I’ll be doing a periodic roundup of game-related subjects to keep you abreast of developments and trends (and I’ll throw in a few other things that amuse and intrigue me).
This week, we’ll look at games I’m enjoying, big games I haven’t had a chance to play but are creating some buzz, and games I’m looking forward to.
Here’s what’s noteworthy:
Games I’m enjoying
NieR Automata (PS4)
NieR Automata is a fast-paced action adventure game. You play as an android who’s part of an elite fighting force trying to take back Earth for humanity.
Long ago, Earth was invaded by aliens using an army of robots and those robots still inhabit the planet.
I’m not very far in, maybe nine hours or so, but there’s been no sign of humans or aliens. It’s a world occupied only by robots and androids, although eerily human androids. They’re capable of emotion but aren’t allowed to display it. They appear to have developed friendships and bonds.
Without getting into spoilers, the enemy robots also display strange and unexpected characteristics. They’ve lived on Earth for so long that some of them have begun to form symbiotic relationships with the ecology. A robotic fish initially designed to kill off the natural fish life and disrupt the ecosystem has begun to work with those same fish, helping them to thrive.
The action is fun and flashy, and offers you a few weapons choices, each offering a different style of play. There are lots of customization options allowing you to outfit 2B (the designation of your android) in a variety of ways.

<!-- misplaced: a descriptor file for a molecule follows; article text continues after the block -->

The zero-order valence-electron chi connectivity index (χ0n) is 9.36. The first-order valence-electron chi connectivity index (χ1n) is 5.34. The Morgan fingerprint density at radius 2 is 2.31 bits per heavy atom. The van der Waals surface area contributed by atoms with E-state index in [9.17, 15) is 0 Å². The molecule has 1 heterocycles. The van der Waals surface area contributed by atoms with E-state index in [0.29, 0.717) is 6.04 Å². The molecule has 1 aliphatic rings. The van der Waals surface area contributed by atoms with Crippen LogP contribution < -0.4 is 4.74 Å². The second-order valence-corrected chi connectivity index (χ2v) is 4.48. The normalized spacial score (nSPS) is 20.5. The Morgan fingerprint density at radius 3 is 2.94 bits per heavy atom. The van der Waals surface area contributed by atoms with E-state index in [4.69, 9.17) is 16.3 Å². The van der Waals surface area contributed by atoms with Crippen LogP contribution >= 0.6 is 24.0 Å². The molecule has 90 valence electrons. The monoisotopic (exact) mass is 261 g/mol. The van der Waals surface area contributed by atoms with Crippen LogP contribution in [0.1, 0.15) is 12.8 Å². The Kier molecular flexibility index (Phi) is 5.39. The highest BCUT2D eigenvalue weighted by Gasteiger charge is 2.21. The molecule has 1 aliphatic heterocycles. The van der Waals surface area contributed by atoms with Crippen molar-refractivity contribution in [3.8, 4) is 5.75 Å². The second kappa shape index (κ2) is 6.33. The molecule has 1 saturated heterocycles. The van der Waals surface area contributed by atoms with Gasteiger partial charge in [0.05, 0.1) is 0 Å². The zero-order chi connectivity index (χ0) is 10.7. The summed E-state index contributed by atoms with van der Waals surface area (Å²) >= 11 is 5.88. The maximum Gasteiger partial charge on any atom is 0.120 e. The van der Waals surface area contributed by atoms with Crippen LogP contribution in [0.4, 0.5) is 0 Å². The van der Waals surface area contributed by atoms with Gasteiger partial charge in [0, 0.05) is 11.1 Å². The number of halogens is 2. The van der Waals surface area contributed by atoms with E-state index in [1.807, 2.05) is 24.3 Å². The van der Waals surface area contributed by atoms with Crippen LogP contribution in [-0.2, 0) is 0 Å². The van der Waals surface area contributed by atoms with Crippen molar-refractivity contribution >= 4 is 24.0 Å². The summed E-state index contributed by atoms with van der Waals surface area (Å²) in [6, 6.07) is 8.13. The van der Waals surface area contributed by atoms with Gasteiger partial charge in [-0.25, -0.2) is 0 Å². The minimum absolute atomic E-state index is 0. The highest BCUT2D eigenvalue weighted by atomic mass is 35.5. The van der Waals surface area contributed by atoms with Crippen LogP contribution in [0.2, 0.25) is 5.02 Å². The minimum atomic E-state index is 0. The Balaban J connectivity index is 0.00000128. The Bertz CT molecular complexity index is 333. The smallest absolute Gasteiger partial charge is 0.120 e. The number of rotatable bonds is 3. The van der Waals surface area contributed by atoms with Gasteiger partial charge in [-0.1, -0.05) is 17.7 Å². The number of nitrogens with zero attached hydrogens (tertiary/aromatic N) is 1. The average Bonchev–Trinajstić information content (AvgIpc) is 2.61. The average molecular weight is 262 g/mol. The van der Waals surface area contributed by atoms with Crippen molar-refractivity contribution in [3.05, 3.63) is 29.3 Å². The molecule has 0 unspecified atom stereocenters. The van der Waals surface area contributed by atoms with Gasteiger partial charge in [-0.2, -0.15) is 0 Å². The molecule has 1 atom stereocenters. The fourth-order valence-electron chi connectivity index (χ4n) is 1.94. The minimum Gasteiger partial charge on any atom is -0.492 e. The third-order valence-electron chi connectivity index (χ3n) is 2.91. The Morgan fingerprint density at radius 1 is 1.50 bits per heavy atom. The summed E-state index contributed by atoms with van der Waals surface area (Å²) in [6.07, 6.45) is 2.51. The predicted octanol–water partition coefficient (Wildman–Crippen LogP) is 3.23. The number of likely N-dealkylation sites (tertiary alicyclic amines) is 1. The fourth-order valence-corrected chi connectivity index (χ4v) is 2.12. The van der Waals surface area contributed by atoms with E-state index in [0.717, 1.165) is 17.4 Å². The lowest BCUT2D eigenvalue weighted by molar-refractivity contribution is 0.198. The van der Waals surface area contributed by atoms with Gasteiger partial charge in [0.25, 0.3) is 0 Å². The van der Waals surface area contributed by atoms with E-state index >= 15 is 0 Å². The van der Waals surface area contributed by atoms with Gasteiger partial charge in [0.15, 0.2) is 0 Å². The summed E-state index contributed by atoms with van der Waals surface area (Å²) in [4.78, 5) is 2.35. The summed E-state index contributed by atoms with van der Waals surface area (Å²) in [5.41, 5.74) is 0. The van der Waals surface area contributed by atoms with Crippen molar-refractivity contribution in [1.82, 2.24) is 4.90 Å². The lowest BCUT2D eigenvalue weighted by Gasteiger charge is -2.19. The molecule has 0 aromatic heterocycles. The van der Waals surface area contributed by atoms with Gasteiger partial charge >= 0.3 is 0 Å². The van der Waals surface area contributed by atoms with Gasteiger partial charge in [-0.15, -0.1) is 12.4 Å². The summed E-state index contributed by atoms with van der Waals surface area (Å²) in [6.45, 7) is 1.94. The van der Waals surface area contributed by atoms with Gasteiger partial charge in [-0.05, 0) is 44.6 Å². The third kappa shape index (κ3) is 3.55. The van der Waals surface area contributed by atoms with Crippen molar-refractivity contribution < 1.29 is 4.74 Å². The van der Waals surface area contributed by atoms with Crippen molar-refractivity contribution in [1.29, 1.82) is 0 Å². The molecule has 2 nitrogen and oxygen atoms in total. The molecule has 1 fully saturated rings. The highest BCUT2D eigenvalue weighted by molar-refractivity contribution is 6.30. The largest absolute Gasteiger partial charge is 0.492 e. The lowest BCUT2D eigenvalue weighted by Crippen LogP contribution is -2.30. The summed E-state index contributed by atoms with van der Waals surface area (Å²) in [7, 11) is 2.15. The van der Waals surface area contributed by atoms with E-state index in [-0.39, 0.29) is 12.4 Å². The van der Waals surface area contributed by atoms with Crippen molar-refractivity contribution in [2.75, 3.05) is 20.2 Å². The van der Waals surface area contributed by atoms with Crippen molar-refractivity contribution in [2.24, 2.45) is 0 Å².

The game delves into what it means to be human and the line between humanity and android/robot. Although this isn’t the first story to explore these themes, it’s one of the most engaging I’ve experienced.
Usually I’ll cover eight weeks in a roundup, but since this is the first, I’ll look at a few games that have come out since the beginning of the year. Since I generally review smaller indie games, here I’ll cover some big-name games and the general impressions they’ve made. Here are three noteworthy games:
Horizon Zero Dawn
Anyone up for another game in which robots have taken over the planet?
In fact, Horizon is very different from NieR. The robots you encounter aren’t humanoid but animals/dinosaurs. Humanity has been reduced to smaller tribal groups and your weaponry is bows, spears and other things of that nature.
The game has a big open world with lots to explore. The combat encourages you to think and plan your attack; charging headlong against these mechanical beasts is often a death sentence. You approach each foe as a hunter stalking its prey and patience is rewarded.
The mystery of how the world came to be like this pulls you through an intriguing plot and, by all accounts, offers a satisfying payoff.
It’s one of the year’s most highly-regarded games, receiving many positive reviews. I’d very much like to get my hands on Horizon Zero Dawn soon.
Mass Effect Andromeda
Andromeda is the followup to the original Mass Effect trilogy. The trilogy is a grand space opera with all sorts of worlds to explore and mysterious, sometimes bizarre alien creatures to encounter.
Mass Effect Andromeda takes place 600 years after the original series but for all that time, it’s much the same.